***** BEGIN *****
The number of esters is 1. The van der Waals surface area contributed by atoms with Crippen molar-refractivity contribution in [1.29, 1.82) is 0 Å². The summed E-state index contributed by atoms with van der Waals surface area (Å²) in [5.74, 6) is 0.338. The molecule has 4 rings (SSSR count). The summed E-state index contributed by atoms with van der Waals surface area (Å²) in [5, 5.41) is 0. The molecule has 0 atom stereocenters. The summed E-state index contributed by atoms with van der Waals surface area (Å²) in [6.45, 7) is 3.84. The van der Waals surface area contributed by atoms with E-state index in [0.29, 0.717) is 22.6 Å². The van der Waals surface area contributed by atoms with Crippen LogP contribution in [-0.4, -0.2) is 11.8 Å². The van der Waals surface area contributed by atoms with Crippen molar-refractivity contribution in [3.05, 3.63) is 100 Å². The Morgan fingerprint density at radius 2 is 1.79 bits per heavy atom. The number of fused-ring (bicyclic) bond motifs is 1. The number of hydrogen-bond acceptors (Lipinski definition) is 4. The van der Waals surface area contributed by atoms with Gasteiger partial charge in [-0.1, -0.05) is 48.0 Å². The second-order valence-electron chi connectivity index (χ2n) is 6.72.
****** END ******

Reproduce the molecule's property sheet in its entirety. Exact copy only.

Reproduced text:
The number of esters is 1. The van der Waals surface area contributed by atoms with Crippen molar-refractivity contribution in [1.29, 1.82) is 0 Å². The summed E-state index contributed by atoms with van der Waals surface area (Å²) in [5.74, 6) is 0.338. The molecule has 4 rings (SSSR count). The summed E-state index contributed by atoms with van der Waals surface area (Å²) in [5, 5.41) is 0. The molecule has 0 atom stereocenters. The summed E-state index contributed by atoms with van der Waals surface area (Å²) in [6.45, 7) is 3.84. The van der Waals surface area contributed by atoms with E-state index in [0.29, 0.717) is 22.6 Å². The van der Waals surface area contributed by atoms with Crippen LogP contribution in [-0.4, -0.2) is 11.8 Å². The van der Waals surface area contributed by atoms with Crippen molar-refractivity contribution in [3.05, 3.63) is 100 Å². The Morgan fingerprint density at radius 2 is 1.79 bits per heavy atom. The number of fused-ring (bicyclic) bond motifs is 1. The number of hydrogen-bond acceptors (Lipinski definition) is 4. The van der Waals surface area contributed by atoms with Gasteiger partial charge in [-0.1, -0.05) is 48.0 Å². The second-order valence-electron chi connectivity index (χ2n) is 6.72.